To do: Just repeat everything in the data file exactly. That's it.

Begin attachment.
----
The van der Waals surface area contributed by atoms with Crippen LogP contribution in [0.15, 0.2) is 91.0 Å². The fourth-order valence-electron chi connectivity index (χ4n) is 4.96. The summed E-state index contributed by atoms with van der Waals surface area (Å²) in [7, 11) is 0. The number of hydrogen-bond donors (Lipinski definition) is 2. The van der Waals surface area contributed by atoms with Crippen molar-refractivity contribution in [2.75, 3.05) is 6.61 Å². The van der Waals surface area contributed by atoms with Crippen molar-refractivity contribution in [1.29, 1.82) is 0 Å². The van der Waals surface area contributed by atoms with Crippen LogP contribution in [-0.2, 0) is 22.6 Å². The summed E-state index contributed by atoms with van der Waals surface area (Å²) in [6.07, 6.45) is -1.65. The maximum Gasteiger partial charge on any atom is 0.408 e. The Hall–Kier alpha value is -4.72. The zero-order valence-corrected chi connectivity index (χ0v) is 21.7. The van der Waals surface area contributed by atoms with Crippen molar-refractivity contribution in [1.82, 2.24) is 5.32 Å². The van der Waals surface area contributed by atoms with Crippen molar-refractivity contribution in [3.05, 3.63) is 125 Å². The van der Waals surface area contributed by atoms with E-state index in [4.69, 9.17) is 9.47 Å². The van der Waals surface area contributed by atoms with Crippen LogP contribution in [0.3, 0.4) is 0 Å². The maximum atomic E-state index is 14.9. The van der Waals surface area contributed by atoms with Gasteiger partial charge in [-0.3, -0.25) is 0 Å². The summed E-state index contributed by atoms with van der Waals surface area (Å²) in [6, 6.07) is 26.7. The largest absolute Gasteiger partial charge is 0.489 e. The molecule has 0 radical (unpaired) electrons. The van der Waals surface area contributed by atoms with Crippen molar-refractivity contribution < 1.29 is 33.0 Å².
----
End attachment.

The van der Waals surface area contributed by atoms with Crippen LogP contribution in [0.15, 0.2) is 91.0 Å². The fourth-order valence-electron chi connectivity index (χ4n) is 4.96. The summed E-state index contributed by atoms with van der Waals surface area (Å²) in [7, 11) is 0. The number of hydrogen-bond donors (Lipinski definition) is 2. The van der Waals surface area contributed by atoms with Crippen molar-refractivity contribution in [2.75, 3.05) is 6.61 Å². The van der Waals surface area contributed by atoms with Crippen molar-refractivity contribution in [1.29, 1.82) is 0 Å². The van der Waals surface area contributed by atoms with Crippen LogP contribution in [-0.2, 0) is 22.6 Å². The summed E-state index contributed by atoms with van der Waals surface area (Å²) in [6.07, 6.45) is -1.65. The maximum Gasteiger partial charge on any atom is 0.408 e. The Hall–Kier alpha value is -4.72. The zero-order valence-corrected chi connectivity index (χ0v) is 21.7. The van der Waals surface area contributed by atoms with Crippen molar-refractivity contribution in [1.82, 2.24) is 5.32 Å². The van der Waals surface area contributed by atoms with Crippen molar-refractivity contribution in [3.05, 3.63) is 125 Å². The van der Waals surface area contributed by atoms with E-state index in [4.69, 9.17) is 9.47 Å². The van der Waals surface area contributed by atoms with Crippen LogP contribution in [0.3, 0.4) is 0 Å². The maximum atomic E-state index is 14.9. The van der Waals surface area contributed by atoms with Gasteiger partial charge in [-0.3, -0.25) is 0 Å². The summed E-state index contributed by atoms with van der Waals surface area (Å²) in [6, 6.07) is 26.7. The largest absolute Gasteiger partial charge is 0.489 e. The molecule has 0 radical (unpaired) electrons. The van der Waals surface area contributed by atoms with Crippen molar-refractivity contribution < 1.29 is 33.0 Å².